Linked by Thom Holwerda on Mon 13th Sep 2010 15:41 UTC
Legal With bad news after bad news when it comes to consumer rights in relation to software and copyright, it's always refreshing to see that there are still people in high places who aren't yet bought by big content. Late last week, a major battle was won for consumer rights in Switzerland: Switzerland's Federal Supreme Court has ruled that IP addresses are personal information, and therefore, fall under the country's strict privacy laws, and may not be used by anti-piracy companies.
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What you're completely ignoring in Thom's argument is that he does NOT support piracy and does not seek to put indies out of a job.

Allowing p2p downloading is the same as supporting piracy. You can't restrict piracy by only going after uploaders since files can be kept offshore.

and trust me when educated people read you they get what you are trying to do (you actually cannot form a comment without going back to that).

What does this have to do with education? Economists are educated people and it is accepted by economists the strong copyright laws are significantly beneficial to technological progress. So anyone who supports piracy is against one of the commonly accepted doctrines of modern economics.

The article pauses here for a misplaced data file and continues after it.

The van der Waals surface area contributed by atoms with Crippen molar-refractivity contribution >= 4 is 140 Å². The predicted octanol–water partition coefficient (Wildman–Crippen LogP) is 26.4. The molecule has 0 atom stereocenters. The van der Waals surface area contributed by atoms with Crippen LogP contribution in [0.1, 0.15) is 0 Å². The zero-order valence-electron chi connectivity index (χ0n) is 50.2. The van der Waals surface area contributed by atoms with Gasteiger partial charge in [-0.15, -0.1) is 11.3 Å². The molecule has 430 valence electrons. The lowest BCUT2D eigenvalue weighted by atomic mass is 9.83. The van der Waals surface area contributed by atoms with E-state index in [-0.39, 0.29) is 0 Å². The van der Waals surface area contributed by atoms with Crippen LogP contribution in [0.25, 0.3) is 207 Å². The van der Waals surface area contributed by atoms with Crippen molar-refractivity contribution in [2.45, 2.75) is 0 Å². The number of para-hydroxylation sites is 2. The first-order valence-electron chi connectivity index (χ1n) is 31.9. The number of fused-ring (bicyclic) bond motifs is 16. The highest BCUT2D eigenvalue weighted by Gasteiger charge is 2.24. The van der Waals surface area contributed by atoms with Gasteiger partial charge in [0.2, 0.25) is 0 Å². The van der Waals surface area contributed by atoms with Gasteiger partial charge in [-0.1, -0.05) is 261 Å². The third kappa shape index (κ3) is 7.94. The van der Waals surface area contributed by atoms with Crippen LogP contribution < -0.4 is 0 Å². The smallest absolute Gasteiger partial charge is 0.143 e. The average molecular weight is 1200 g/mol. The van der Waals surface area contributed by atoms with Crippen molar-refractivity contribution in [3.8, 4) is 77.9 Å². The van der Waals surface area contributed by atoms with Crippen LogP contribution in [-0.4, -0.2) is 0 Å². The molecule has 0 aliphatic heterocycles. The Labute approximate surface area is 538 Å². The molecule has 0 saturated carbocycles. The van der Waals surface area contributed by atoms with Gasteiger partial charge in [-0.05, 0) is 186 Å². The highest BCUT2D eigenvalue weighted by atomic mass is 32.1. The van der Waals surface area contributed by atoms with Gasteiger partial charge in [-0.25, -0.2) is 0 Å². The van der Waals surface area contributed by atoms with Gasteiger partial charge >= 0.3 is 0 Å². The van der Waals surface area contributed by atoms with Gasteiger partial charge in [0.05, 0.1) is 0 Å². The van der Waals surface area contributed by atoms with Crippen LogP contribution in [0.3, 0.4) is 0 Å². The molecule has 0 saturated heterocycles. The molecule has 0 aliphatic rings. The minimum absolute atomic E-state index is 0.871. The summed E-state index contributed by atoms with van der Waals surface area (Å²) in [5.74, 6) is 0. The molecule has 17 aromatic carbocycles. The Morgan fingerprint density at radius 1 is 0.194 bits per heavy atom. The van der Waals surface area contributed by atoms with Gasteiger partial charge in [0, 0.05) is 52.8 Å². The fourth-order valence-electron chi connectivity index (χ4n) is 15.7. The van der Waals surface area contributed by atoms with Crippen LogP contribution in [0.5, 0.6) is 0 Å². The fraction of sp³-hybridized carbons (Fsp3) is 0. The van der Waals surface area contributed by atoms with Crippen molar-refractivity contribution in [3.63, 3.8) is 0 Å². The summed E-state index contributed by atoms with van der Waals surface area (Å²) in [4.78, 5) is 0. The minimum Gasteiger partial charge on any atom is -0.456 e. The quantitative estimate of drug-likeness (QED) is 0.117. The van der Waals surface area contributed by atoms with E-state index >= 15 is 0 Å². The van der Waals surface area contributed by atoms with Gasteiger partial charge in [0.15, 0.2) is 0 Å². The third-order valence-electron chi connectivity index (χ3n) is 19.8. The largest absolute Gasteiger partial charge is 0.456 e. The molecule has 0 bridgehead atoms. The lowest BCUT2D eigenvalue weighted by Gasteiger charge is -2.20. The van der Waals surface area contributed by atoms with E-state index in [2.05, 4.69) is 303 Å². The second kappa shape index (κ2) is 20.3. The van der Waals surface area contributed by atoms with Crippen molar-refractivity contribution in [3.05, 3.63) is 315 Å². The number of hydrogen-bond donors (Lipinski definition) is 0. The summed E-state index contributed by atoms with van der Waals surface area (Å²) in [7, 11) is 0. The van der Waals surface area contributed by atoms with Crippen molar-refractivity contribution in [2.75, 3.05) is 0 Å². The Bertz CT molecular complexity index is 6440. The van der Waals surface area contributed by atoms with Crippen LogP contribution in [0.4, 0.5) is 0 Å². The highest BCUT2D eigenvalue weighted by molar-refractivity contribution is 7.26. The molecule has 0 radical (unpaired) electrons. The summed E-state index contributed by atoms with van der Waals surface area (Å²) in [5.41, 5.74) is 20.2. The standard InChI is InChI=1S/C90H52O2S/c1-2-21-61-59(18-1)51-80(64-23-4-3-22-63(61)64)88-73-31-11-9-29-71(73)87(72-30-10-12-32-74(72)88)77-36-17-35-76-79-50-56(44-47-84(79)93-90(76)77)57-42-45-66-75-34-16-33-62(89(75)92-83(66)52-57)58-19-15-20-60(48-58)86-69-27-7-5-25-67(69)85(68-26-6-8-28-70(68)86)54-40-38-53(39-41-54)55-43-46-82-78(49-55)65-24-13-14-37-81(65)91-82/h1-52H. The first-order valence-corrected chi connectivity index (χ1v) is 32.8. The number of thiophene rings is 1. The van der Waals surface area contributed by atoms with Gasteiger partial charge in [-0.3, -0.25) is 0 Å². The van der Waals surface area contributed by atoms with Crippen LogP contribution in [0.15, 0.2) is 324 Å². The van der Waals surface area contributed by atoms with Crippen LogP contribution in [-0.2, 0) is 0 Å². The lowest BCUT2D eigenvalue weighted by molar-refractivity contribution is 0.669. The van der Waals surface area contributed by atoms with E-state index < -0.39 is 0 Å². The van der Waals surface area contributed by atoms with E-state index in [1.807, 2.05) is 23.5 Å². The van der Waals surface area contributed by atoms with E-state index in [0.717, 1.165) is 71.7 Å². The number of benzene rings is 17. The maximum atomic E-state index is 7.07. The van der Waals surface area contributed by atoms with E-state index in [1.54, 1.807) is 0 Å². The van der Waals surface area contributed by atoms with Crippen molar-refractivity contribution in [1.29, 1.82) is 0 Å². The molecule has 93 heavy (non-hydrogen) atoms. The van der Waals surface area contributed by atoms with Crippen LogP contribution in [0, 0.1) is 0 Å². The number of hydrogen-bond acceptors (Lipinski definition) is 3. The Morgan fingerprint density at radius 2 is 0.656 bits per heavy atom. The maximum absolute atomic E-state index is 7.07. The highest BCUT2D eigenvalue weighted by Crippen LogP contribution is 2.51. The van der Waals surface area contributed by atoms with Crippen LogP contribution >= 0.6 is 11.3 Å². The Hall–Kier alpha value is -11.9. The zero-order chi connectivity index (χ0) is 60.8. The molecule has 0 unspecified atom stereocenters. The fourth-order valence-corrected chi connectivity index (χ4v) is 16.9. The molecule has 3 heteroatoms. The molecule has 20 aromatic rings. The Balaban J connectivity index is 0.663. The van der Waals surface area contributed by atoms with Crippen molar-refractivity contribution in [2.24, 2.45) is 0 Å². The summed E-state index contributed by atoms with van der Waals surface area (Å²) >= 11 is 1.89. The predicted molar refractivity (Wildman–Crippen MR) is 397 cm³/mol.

People just have to adapt and suck it up. This is a new millenium. I, and billions others, are more than willing to

Do you deny that certain types of software cannot be produced in parts of Asia because the piracy rates are too high?

Like others your answer is "figure it out" but you don't provide a viable alternative to intellectual property laws. Many types of digital content requires special protection due to the fact that the capital investment is entirely in the development, not the reproduction. This is also true for patents that take years to develop but can be implemented and duplicated immediately. Without intellectual property laws you kill off incentive and this is well established. And what would be the benefit? So pirates can avoid paying for software and movies?

We've seen what happens when piracy is allowed. Any modern economist will laugh in your face if you claim that allowing unlimited reproduction of intellectual property will not restrict technological growth.

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